Pu’er might be the only tea that hurts when it hits you, but watch out when the Chinese concept of fate, “Yuan,” comes hurtling your way.
Like Schrodinger’s cat, you can’t go looking for Yuan, and when it does happen, how it manifests depends on your attitude at the moment of its appearance.
Our tea master Vesper Chan had a pretty good nose in 1992 when he tasted a tea that no one else was interested in buying. He decided to purchase the entire lot, some 30 tons of it, at something like 8 RMB a cake. Here’s a photo of the guy he bought it from, after being asked what he thought about the current selling price of 48,000 RMB.
The funny part? Our dear tea master kind of sold his lot too soon, he got the fame of having sniffed out this unbelievable tea, but didn’t score as big as he could have.
On our recent trip to China last month, my friend Linda wanted to meet face to face with James, the guy who does her printing. He had recently screwed up an order, and she wanted to decide whether to give him a second chance. Turns out James agreed not only to reprint the order for free, but he showed up with correctly printed samples and also offered to take us to the airport.
Turns out James planned for us to taste an organic crysthanamum tea his friend produced, and insisted that checking in only a half hour before the flight time would be okay.
Turns out James was wrong. But he insisted that the fact we missed our flight was meant to be (ahem), as in we weren’t allowed to leave the city until he had a chance to take us out for dinner.
So we got treated to goose-in-a-wok BBQ AND a foot massage.
Here’s how the goose started,
and as you eat it the goose continues to cook until at the end of the meal you’re left with goose and scallions BBQ’ed into pure crispy deliciousness. (That yellow stuff in the bowl that looks like soup? One of the few things in the world I’ve met that I could not stomach. Ug)
The foot massage played out exactly like the goose BBQ. It started with a neck and shoulder massage, a brief neck-cracking session, twists and backbends over the masseuses’ knees, cupping and foot massage, and then they poured alcohol on a towel on our backs and lit us on fire.
Since we were all on fire, no one was left to document the event, so here’s a video that pretty much captures it. The video also advises against getting this treatment done if you’re “mind confused,” but it’s a little late to worry about that now.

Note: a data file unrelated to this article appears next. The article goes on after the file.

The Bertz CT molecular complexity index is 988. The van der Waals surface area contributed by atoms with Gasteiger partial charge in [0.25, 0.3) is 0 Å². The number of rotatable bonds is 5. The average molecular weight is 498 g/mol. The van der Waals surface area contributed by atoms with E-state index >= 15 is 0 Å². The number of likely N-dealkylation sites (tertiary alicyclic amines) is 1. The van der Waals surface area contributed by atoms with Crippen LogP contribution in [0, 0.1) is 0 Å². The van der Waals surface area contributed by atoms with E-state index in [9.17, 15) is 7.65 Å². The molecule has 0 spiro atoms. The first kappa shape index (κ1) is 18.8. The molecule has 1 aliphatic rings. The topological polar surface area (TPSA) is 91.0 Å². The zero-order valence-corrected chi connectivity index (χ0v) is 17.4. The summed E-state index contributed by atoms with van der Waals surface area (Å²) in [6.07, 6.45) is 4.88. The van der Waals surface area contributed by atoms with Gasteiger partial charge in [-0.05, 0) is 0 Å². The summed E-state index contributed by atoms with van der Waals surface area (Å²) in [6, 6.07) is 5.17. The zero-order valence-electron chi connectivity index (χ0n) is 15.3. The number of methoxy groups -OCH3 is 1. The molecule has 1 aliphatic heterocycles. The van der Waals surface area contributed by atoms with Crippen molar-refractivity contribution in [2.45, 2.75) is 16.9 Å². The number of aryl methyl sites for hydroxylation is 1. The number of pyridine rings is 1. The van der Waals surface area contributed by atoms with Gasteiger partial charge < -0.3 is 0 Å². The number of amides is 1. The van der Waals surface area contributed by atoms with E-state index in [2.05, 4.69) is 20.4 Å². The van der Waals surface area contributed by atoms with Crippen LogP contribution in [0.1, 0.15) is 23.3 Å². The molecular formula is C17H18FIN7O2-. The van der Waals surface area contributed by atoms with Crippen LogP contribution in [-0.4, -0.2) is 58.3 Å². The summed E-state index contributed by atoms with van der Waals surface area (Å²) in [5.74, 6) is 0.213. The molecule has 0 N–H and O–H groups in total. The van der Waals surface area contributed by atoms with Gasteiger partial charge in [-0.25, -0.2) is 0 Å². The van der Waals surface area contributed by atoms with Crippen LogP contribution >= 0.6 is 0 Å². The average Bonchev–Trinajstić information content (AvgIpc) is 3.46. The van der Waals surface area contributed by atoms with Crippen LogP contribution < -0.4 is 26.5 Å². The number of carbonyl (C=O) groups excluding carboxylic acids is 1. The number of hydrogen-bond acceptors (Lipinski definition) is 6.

We managed to make the flight to Xixuangbanna on time the following day, and traipsed around the tea mountains visiting some really old trees.
In Nan Nor we bought some loose 2013 Pu’er, and just as we were pondering how we were going to get the fluffy delicate tea back home, we found out that the owner of our mountain inn, Mr. Chen, aka the Chinese Patrick Swayze, just happened to have a stone press for making Pu’er bricks, and he graciously turned our pain-in-the-ass bags of tea into compact bricks.
At dinner that night at the inn there was a group of men from the Ai Ni ethnic minority drinking local moonshine and toasting each other (“Sai sai sai!”). I just happened to be traveling with Jeni “Gimme Some of that Moonshine” Dodd so us gals sauntered over to give the other table a toast. This is not what you’d call common in China. Women don’t usually initiate a toast, much less take a drink with a table full of strangers, but hey, moonshine is moonshine.
In return they shared a traditional Ai Ni drinking song:
The evening ended with a some more singing, Patrick Swayze belted out some Dai minority love songs that made Jeni Moonshine cry, Linda showed all of us that if her tea business failed she could make a living as a singer, and Jeffrey played the guitar while reading the chords ad hoc off my iPhone. Turns out everyone knew the words to Hotel California. The look on their faces when we told them that Linda and I were actually from California was pure Y-U-A-N, though I was a little worried the way Patrick Swayze sang “And you can never leave…”
PS. One of the guys was a Beijing official, not from the Ai Ni tribe, and I wanted to ask him exactly why Facebook was blocked in China, but the following morning when I saw him at breakfast he was wearing cute flannel PJ’s so I changed my mind.